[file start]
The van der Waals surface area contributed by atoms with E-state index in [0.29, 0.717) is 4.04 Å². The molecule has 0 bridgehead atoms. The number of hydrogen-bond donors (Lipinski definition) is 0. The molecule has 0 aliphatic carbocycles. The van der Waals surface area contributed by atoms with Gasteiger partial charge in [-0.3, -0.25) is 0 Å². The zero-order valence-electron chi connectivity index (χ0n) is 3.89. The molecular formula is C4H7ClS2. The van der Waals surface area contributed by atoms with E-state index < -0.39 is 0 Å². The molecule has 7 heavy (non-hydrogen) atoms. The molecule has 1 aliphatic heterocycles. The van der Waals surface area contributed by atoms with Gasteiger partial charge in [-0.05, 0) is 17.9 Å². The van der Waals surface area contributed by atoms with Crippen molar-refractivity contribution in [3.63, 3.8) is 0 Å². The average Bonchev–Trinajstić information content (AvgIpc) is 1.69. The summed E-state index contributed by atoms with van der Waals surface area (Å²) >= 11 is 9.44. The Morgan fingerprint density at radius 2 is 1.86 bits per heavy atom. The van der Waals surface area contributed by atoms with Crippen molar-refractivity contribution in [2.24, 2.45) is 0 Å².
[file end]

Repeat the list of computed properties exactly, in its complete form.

The van der Waals surface area contributed by atoms with E-state index in [0.29, 0.717) is 4.04 Å². The molecule has 0 bridgehead atoms. The number of hydrogen-bond donors (Lipinski definition) is 0. The molecule has 0 aliphatic carbocycles. The van der Waals surface area contributed by atoms with Gasteiger partial charge in [-0.3, -0.25) is 0 Å². The zero-order valence-electron chi connectivity index (χ0n) is 3.89. The molecular formula is C4H7ClS2. The van der Waals surface area contributed by atoms with E-state index < -0.39 is 0 Å². The molecule has 7 heavy (non-hydrogen) atoms. The molecule has 1 aliphatic heterocycles. The van der Waals surface area contributed by atoms with Gasteiger partial charge in [-0.05, 0) is 17.9 Å². The van der Waals surface area contributed by atoms with Crippen molar-refractivity contribution in [3.63, 3.8) is 0 Å². The average Bonchev–Trinajstić information content (AvgIpc) is 1.69. The summed E-state index contributed by atoms with van der Waals surface area (Å²) >= 11 is 9.44. The Morgan fingerprint density at radius 2 is 1.86 bits per heavy atom. The van der Waals surface area contributed by atoms with Crippen molar-refractivity contribution in [2.24, 2.45) is 0 Å².